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Nuchal translucency

Nuchal translucency is a measurement performed during a specific period in the first trimester (11.3-13.6 weeks) and should not be confused with nuchal thickness which is measured in the second trimester.  

An increased nuchal translucency is thought to relate to dilated lymphatic channels and is considered a generic marker of 'badness'

Associations

It can being associated with a number of anomlaies including:

Radiographic assessment

Nuchal lucency is measured on a sagittal section through the fetus.

Technique
Use of  the correct technique is essential 
  • the fetus should be transverse (sagittal) in the imaging plane
  • the vertebral column should be facing the bottom of the screen.
  • fetal head should not be extended or flexed
  • fetus should be floating free of the uterine wall (i.e. amniotic fluid should be seen between its back and the uterus)
  • only the lucency is measured (again differing from nuchal thickness)
  • ideally only the head and upper thorax should be included in the measurement 
  • the level of magnification should be appropriate (fetus should occupy most of the image) : enabling 1mm changes in measurement possible
  • the " + " calipers should be used for measurement
  • the widest part of the measurement should be taken
Assessment
  • only values obtained when CRL values are between 45-84 mm are considered valid. 
  • the lucent region is generally not septated
  • the thickness rather than the appearance (morphology) is considered to be directly related to the incidence of chromosomal and other anomalies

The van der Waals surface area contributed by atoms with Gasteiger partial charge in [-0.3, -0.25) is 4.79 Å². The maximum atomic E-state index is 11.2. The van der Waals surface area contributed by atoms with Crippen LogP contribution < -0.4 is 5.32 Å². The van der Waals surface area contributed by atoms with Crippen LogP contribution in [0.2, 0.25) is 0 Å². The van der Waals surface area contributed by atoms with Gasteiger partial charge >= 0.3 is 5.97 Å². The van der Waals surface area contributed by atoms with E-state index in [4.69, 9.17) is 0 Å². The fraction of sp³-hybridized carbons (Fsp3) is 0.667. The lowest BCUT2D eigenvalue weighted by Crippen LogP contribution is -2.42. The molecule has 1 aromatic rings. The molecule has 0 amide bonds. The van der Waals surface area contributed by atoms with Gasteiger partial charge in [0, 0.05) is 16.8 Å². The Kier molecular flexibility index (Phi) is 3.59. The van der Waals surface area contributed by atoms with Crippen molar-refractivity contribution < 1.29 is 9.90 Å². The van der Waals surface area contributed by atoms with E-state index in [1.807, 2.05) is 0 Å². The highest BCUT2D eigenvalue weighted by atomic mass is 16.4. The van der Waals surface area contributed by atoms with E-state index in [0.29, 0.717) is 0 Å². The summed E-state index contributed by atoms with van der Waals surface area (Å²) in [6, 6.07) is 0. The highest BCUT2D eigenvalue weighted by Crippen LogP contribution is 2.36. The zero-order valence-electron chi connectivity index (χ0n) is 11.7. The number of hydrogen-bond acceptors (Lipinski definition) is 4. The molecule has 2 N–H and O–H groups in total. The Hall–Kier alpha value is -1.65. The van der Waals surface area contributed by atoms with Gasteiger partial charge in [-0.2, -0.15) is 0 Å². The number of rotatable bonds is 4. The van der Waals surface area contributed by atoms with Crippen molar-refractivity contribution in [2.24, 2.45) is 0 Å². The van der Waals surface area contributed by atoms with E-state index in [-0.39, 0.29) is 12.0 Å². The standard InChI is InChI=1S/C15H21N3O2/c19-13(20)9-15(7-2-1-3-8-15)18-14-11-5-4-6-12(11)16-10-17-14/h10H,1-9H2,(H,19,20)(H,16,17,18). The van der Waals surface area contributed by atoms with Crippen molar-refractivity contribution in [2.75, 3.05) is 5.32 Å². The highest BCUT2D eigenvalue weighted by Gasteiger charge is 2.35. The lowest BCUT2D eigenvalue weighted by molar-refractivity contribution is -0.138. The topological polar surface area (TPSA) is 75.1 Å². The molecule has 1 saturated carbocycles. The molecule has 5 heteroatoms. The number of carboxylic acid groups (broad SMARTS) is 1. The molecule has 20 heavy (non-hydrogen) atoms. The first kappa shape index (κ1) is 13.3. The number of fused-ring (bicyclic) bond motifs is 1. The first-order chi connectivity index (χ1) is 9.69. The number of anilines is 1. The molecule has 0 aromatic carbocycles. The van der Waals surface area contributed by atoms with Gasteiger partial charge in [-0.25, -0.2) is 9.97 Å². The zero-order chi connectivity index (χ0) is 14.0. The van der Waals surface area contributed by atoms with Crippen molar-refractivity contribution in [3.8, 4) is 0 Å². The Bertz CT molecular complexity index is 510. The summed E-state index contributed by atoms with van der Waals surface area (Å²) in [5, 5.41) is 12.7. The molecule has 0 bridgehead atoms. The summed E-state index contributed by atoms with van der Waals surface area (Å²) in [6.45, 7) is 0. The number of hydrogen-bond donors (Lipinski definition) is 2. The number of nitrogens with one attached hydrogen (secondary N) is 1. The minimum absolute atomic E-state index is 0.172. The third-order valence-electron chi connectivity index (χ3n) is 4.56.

• a normal value is usually less than roughly 2.5-3.0 mm in thickness however it is maternal age dependent and needs to be matched to exact gestational age and crown rump length (CRL)

Nuchal translucency cannot be adequately assessed if there is:

  • unfavourable fetal lie
  • unfavourable gestational age - CRL < 45 or > 84 mm
Interpretation

Detection rates for aneupliodic anomalies with nuchal translucency alone approaches 80-90% with a false positive rate of ~5%.

Correlation with serum markers

To increase the clinical accuracy of nuchal lucency, it can be correlated with serum markers such as

  • maternal B-HCG
  • alpha feto protein (AFP)
  • pregnancy associated plasma protein A (PAPP-A)
  • oestriol
Further work up

If abnormal, further work up is carried out which includes

Natural course - progression

As the second trimester approaches, the region of nuchal translucency might either

  • regress
    • if chromosomally normal, a large proportion of fetuses will have a normal outcome
    • spontaneous regression does not however mean a normal karyotype
  • evolve into a:

Differential considerations for an increased nuchal translucency


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